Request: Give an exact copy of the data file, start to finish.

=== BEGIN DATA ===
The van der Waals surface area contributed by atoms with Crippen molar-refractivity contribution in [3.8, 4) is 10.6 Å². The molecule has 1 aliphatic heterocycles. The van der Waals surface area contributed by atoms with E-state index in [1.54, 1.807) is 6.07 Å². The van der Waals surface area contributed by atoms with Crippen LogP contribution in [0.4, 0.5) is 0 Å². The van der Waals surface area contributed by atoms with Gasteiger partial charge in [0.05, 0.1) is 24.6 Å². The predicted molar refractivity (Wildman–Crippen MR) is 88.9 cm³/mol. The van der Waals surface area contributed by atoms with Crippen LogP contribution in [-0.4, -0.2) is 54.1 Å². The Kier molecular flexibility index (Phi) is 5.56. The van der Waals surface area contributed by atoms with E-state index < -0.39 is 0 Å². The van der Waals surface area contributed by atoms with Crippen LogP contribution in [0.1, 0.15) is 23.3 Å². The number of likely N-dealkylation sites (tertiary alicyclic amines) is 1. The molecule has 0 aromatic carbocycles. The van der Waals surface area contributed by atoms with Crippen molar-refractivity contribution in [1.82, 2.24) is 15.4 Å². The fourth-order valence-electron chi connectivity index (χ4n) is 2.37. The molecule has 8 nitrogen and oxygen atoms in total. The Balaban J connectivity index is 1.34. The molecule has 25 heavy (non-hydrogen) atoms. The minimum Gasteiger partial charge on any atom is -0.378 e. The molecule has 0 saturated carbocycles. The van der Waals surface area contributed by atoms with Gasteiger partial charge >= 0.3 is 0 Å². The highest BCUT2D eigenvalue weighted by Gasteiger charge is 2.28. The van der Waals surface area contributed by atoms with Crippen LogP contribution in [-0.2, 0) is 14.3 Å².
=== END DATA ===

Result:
The van der Waals surface area contributed by atoms with Crippen molar-refractivity contribution in [3.8, 4) is 10.6 Å². The molecule has 1 aliphatic heterocycles. The van der Waals surface area contributed by atoms with E-state index in [1.54, 1.807) is 6.07 Å². The van der Waals surface area contributed by atoms with Crippen LogP contribution in [0.4, 0.5) is 0 Å². The van der Waals surface area contributed by atoms with Gasteiger partial charge in [0.05, 0.1) is 24.6 Å². The predicted molar refractivity (Wildman–Crippen MR) is 88.9 cm³/mol. The van der Waals surface area contributed by atoms with Crippen LogP contribution in [-0.4, -0.2) is 54.1 Å². The Kier molecular flexibility index (Phi) is 5.56. The van der Waals surface area contributed by atoms with E-state index < -0.39 is 0 Å². The van der Waals surface area contributed by atoms with Crippen LogP contribution in [0.1, 0.15) is 23.3 Å². The number of likely N-dealkylation sites (tertiary alicyclic amines) is 1. The molecule has 0 aromatic carbocycles. The van der Waals surface area contributed by atoms with Crippen molar-refractivity contribution in [1.82, 2.24) is 15.4 Å². The fourth-order valence-electron chi connectivity index (χ4n) is 2.37. The molecule has 8 nitrogen and oxygen atoms in total. The Balaban J connectivity index is 1.34. The molecule has 25 heavy (non-hydrogen) atoms. The minimum Gasteiger partial charge on any atom is -0.378 e. The molecule has 0 saturated carbocycles. The van der Waals surface area contributed by atoms with Gasteiger partial charge >= 0.3 is 0 Å². The highest BCUT2D eigenvalue weighted by Gasteiger charge is 2.28. The van der Waals surface area contributed by atoms with Crippen LogP contribution in [-0.2, 0) is 14.3 Å².